The 2018 State of the Industry Survey finds that PMPs are ready for another banner year.
If you’re looking forward to another great year in the pest management business, you’re not alone. The 152 pest management professionals (PMPs) — primarily company owners and presidents — who completed our 2018 State of the Industry Survey overwhelmingly say they believe the future of the pest management industry looks bright.
When asked to indicate on a scale of one to five how well they thought the pest management industry will do in 2018, 47 percent chose five stars. Not one survey respondent opted for the dismal one- and two-star choices.
The reasons for the optimism are as varied as the PMPs who answered the survey. An uptick in local pest pressure, newly hired employees, additional training, effective marketing strategies, and better products and equipment all give PMPs a reason to believe 2018 will be a banner year.
For Jeff King, president of The Pest Rangers in Hanover Township, Pa., the addition of an outside sales representative next year is the reason he expects his company’s growth to continue. Compared to 2017, he expects total revenue for 2018 will rise 50 percent or more.
“We developed a solid program with continued monitoring that will ensure reoccurring revenue from clients that would typically be one-time clients,” King says. “Word-of-mouth has been the best marketing tool that has made us successful.”
Training and education help business, says John Murphy, manager of technical training for Liberty Pest Control in Brooklyn, N.Y.
“In New York City, our laws and regulations help pest control companies succeed, with the staff being properly educated on how to communicate with customers who have many accounts,” he says. “It helps bring in more business.”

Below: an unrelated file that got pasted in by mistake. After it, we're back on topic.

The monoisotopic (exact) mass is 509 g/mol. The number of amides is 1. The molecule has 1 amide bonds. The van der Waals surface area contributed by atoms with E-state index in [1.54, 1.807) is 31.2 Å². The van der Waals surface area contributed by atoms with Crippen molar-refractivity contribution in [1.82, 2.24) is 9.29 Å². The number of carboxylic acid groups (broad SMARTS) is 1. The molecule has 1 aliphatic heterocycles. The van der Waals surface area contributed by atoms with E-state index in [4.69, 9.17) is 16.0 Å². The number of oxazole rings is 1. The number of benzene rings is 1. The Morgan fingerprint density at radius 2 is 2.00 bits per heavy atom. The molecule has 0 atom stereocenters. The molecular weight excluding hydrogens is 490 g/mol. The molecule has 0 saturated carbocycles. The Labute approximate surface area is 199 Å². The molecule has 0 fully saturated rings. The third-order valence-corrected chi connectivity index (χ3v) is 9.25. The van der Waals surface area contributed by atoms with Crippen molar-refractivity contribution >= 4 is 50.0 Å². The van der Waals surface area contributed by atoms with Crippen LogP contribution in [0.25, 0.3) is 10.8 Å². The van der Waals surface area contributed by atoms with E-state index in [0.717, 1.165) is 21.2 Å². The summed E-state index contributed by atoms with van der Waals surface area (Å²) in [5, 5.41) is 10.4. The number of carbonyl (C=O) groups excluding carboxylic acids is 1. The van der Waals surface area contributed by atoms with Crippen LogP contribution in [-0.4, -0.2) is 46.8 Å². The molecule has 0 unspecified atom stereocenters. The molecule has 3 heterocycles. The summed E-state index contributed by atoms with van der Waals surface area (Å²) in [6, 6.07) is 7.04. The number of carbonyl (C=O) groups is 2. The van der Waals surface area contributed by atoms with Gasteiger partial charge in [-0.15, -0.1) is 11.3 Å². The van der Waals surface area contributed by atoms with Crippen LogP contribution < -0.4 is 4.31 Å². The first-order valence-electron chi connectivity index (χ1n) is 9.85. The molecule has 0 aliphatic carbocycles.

Murphy predicts company revenue will rise because of the quality of the work and the sales and marketing program used in the urban environment Liberty Pest Control serves.
“We will make a profit with hard work, thoughtful spending and the right marketing moves,” he says.
Murphy, who learned about pest management from Purdue University’s correspondence courses, knows training can make a difference, too.
“The education I had took me to another level in the biggest city and pest management market in the world, New York City,” he adds. “I have seen Hurricane Sandy and other things hurt many businesses, yet I have never felt a sense of needing another job.”
Rod Lyles, owner of Dependable Termite and Pest Services in Mableton, Ga., attributes his company’s growth to a newfound focus on the company’s brand, and the professionalism that leads to success in the pest management industry. Lyles explains he has hired employees who better fit the company’s culture, and that also has made a big difference.
“When we focused on those two things, we started to move in the desired direction immediately,” he says.
Lyles projects total revenue and net profits will be up 10 percent to 25 percent in 2018.
“This may seem somewhat aggressive; however, I am very excited about it,” Lyles says. “We have been growing steadily over the years.”
Sharing his optimism are the PMPs who answered the 2018 State of the Industry Survey. The majority project their revenue and net profits to increase next year.
And why wouldn’t the future look bright when you have an outlook like Murphy’s? He says the pest management industry is practically recession-proof.
“The threshold for pest issues is unique to each person,” Murphy says. “Every person I have ever met deals with something at some point, which in turn makes everyone a potential customer.”
To learn more about what PMPs say is in store for 2018, check out the rest of the Pest Management Professional (PMP) 2018 State of the Industry supplement, sponsored by Bell Labs. It features PMP’s exclusive data, infographics and analysis that detail key industry trends and projections.
PMPs who tell it like it is
One hundred and fifty-two PMPs — primarily company owners and presidents — completed our 40-question 2018 State of the Industry Survey in the summer of 2017. Here’s some background on their companies:
You can reach Managing Editor Diane Sofranec at firstname.lastname@example.org or 216-706-3793.